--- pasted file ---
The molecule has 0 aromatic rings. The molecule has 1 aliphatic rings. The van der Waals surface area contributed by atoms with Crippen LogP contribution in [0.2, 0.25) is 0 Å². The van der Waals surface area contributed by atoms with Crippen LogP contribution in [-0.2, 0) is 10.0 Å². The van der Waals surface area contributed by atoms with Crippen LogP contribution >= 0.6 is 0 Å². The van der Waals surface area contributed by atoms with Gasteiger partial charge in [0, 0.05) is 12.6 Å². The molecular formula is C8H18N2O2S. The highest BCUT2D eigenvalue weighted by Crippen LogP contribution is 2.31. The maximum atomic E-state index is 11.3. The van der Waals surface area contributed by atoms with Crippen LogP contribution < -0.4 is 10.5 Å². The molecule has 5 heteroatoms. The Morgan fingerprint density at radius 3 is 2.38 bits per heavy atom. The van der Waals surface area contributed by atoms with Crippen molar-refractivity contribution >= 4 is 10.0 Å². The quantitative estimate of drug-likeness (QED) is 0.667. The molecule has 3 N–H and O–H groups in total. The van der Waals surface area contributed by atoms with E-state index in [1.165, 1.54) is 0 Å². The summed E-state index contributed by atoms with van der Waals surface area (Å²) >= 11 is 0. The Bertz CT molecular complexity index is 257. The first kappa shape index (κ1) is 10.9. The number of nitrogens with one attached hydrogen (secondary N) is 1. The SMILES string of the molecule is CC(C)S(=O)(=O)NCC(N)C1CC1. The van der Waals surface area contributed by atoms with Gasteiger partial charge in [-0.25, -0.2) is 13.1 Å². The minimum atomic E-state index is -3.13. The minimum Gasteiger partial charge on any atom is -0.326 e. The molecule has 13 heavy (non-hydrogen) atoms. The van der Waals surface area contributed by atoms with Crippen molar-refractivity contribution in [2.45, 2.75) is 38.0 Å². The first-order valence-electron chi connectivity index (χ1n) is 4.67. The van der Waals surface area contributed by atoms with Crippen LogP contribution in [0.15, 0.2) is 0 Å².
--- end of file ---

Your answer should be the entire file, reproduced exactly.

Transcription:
The molecule has 0 aromatic rings. The molecule has 1 aliphatic rings. The van der Waals surface area contributed by atoms with Crippen LogP contribution in [0.2, 0.25) is 0 Å². The van der Waals surface area contributed by atoms with Crippen LogP contribution in [-0.2, 0) is 10.0 Å². The van der Waals surface area contributed by atoms with Crippen LogP contribution >= 0.6 is 0 Å². The van der Waals surface area contributed by atoms with Gasteiger partial charge in [0, 0.05) is 12.6 Å². The molecular formula is C8H18N2O2S. The highest BCUT2D eigenvalue weighted by Crippen LogP contribution is 2.31. The maximum atomic E-state index is 11.3. The van der Waals surface area contributed by atoms with Crippen LogP contribution < -0.4 is 10.5 Å². The molecule has 5 heteroatoms. The Morgan fingerprint density at radius 3 is 2.38 bits per heavy atom. The van der Waals surface area contributed by atoms with Crippen molar-refractivity contribution >= 4 is 10.0 Å². The quantitative estimate of drug-likeness (QED) is 0.667. The molecule has 3 N–H and O–H groups in total. The van der Waals surface area contributed by atoms with E-state index in [1.165, 1.54) is 0 Å². The summed E-state index contributed by atoms with van der Waals surface area (Å²) >= 11 is 0. The Bertz CT molecular complexity index is 257. The first kappa shape index (κ1) is 10.9. The number of nitrogens with one attached hydrogen (secondary N) is 1. The SMILES string of the molecule is CC(C)S(=O)(=O)NCC(N)C1CC1. The van der Waals surface area contributed by atoms with Gasteiger partial charge in [-0.25, -0.2) is 13.1 Å². The minimum atomic E-state index is -3.13. The minimum Gasteiger partial charge on any atom is -0.326 e. The molecule has 13 heavy (non-hydrogen) atoms. The van der Waals surface area contributed by atoms with Crippen molar-refractivity contribution in [2.45, 2.75) is 38.0 Å². The first-order valence-electron chi connectivity index (χ1n) is 4.67. The van der Waals surface area contributed by atoms with Crippen LogP contribution in [0.15, 0.2) is 0 Å².